Now let’s consider the case of a bucket that was probably too leaky and needed to be replaced. As you know I was converted by my experience with Clinton’s welfare reform task force to the belief that AFDC needed to be time limited. Over and over I heard young women tell me that they didn’t think much about having a baby because that is what people in their world did. “You get to be 16, you get yourself a baby and you get yourself a check and an apartment.” AFDC as a career choice was a serious problem back then. But even as we went around preparing the welfare reform we heard over-and-over again that the word was out that welfare was going away and you were going to have to do something else now. Starting in the early 90s - long before TANF actually limited benefits to 2 years - AFDC caseloads started dropping and ultimately dropped enormously. 


People know they make bad decisions. They often know when they are making them that they are bad. Telling them that they are being stupid isn’t news to them. Find ways to change the system to help them make better decisions and I’m all with you. Take money away from children because their mothers and fathers made bad choices I’m very disappointed. Overlook all the people who are receiving aid not because of bad choices, but bad luck and I’m more than disappointed - I’m angry.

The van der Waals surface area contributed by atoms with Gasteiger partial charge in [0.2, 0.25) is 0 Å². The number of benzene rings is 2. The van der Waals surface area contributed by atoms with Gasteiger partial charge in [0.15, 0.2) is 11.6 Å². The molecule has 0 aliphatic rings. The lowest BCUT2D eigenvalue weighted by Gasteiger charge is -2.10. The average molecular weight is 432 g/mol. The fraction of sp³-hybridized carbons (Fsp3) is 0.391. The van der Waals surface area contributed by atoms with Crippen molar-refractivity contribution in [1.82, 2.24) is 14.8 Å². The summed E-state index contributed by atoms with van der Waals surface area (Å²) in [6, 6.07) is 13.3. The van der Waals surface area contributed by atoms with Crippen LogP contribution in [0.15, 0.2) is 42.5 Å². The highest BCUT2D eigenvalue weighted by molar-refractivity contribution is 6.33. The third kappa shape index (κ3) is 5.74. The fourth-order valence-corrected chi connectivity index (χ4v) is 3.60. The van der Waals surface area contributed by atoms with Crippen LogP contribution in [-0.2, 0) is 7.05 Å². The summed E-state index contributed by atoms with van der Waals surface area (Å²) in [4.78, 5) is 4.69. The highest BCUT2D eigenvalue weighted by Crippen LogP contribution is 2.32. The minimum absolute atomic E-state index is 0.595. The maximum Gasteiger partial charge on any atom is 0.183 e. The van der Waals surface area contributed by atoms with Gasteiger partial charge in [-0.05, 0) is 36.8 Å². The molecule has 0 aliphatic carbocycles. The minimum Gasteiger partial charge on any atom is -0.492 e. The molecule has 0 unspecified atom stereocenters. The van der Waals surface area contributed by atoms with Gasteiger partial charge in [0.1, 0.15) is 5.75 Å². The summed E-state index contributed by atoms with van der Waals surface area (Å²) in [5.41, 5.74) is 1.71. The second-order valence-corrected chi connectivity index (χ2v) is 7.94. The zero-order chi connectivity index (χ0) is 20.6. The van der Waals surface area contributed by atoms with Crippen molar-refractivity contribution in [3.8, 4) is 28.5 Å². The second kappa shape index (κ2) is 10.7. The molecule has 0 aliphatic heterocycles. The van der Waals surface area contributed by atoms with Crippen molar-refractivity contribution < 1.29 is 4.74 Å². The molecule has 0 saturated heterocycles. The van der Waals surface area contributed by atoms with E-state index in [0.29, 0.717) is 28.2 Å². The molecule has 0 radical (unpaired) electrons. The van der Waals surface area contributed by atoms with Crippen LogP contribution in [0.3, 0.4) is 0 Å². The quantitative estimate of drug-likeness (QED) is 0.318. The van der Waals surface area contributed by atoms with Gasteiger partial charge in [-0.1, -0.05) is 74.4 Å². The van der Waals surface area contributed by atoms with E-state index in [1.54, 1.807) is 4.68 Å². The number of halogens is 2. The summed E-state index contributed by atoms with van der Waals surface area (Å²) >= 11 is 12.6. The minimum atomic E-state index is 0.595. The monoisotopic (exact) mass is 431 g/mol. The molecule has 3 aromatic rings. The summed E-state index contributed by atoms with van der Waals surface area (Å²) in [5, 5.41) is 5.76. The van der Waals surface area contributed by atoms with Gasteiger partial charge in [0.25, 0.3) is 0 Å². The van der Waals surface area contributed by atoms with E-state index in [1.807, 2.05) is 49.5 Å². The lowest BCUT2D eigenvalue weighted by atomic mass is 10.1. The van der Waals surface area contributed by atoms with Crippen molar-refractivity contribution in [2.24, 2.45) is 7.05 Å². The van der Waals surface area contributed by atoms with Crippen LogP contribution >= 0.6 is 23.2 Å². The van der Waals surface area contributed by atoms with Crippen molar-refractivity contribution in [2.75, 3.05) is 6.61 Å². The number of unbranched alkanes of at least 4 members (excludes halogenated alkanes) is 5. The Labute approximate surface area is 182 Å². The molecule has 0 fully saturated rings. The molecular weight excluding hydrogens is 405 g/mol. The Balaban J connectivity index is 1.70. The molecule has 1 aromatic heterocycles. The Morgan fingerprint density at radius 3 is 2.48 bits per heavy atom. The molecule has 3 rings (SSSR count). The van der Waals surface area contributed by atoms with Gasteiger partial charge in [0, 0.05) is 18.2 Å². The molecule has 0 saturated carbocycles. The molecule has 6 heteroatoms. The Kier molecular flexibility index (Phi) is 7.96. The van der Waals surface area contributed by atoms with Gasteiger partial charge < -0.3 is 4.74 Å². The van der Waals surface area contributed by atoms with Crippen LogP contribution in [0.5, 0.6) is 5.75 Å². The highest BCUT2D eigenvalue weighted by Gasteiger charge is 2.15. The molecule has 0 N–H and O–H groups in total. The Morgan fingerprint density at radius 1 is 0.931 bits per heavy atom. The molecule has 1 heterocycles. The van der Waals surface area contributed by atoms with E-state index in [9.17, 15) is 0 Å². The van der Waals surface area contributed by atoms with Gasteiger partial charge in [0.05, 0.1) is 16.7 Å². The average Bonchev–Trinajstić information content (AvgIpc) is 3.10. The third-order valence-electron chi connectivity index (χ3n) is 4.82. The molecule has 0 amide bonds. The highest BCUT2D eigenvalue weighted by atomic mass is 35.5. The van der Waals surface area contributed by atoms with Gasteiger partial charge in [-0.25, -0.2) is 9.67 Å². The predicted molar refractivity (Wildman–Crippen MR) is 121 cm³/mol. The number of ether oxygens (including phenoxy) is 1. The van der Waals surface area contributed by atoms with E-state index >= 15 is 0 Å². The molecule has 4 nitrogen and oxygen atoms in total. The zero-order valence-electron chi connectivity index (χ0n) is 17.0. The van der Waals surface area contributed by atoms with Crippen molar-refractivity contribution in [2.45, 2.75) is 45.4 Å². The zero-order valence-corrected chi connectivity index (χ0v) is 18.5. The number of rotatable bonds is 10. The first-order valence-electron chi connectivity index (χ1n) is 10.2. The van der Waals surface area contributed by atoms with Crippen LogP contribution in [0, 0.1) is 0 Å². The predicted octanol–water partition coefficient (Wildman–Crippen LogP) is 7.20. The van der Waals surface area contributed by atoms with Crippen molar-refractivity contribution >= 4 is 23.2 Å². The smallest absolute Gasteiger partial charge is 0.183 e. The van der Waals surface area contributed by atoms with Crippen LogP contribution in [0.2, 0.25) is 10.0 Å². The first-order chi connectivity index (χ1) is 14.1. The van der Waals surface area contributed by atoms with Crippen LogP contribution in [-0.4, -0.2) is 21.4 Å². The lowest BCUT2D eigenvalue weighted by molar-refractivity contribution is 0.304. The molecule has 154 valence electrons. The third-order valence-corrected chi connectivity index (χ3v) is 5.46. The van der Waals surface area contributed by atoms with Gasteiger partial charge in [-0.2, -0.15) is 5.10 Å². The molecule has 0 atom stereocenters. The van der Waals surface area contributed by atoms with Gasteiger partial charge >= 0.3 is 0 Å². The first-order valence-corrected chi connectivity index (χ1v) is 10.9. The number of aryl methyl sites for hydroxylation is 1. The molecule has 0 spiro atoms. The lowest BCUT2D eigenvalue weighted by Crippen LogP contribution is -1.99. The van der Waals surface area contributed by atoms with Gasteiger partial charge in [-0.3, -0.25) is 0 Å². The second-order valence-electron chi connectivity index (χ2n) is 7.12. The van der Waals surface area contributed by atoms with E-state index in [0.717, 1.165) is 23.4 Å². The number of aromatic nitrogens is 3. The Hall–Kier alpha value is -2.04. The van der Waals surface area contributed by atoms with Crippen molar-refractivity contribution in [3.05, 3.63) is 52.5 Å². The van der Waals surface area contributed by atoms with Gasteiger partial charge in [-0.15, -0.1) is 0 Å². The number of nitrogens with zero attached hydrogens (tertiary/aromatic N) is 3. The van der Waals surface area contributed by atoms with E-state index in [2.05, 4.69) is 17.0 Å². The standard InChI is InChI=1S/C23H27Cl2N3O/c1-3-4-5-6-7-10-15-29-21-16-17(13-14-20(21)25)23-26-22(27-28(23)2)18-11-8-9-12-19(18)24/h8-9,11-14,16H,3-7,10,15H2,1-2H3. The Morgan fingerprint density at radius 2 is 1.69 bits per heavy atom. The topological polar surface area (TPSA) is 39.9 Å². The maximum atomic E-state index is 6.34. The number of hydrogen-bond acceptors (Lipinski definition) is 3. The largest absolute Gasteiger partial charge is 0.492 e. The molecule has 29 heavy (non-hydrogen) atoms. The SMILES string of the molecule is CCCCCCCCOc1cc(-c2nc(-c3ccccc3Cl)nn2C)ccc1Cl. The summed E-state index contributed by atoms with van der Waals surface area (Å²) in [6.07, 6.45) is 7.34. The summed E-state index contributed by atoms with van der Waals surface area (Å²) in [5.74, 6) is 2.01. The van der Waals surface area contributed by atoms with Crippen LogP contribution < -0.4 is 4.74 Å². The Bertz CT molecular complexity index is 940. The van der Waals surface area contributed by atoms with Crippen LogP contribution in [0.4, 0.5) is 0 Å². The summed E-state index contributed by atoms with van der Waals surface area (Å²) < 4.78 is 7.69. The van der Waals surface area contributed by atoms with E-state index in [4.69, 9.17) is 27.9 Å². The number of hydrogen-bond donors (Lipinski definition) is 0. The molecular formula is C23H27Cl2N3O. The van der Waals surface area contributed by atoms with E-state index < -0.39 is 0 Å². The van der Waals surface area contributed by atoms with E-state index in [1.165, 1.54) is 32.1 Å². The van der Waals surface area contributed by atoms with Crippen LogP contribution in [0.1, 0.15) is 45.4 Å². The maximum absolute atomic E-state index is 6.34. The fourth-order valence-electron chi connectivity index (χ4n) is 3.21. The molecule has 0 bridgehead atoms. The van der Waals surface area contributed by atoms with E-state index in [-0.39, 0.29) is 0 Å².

… I’m not “outraged” by people who don’t want to pay taxes to support the government transfer system. A few of them may be selfish and/or racist jerks. There are few enough of them that I could care less. I believe that most people with that view are misinformed about who gets government transfers, how the programs are administered, the amount of the benefits, and how much of their taxes go to such programs. I think the vast majority of people, if they knew the facts, would not object to paying taxes for the system.


To me, given what I know, what Bill says has the ring of truth to it. But I would be interested in any evidence anyone has that contradicts what Bill says, especially anything that contradicts the passages I have quoted.

Filed under long-run-fiscal redistribution longrunfiscal politics class

  1. supplysideliberal posted this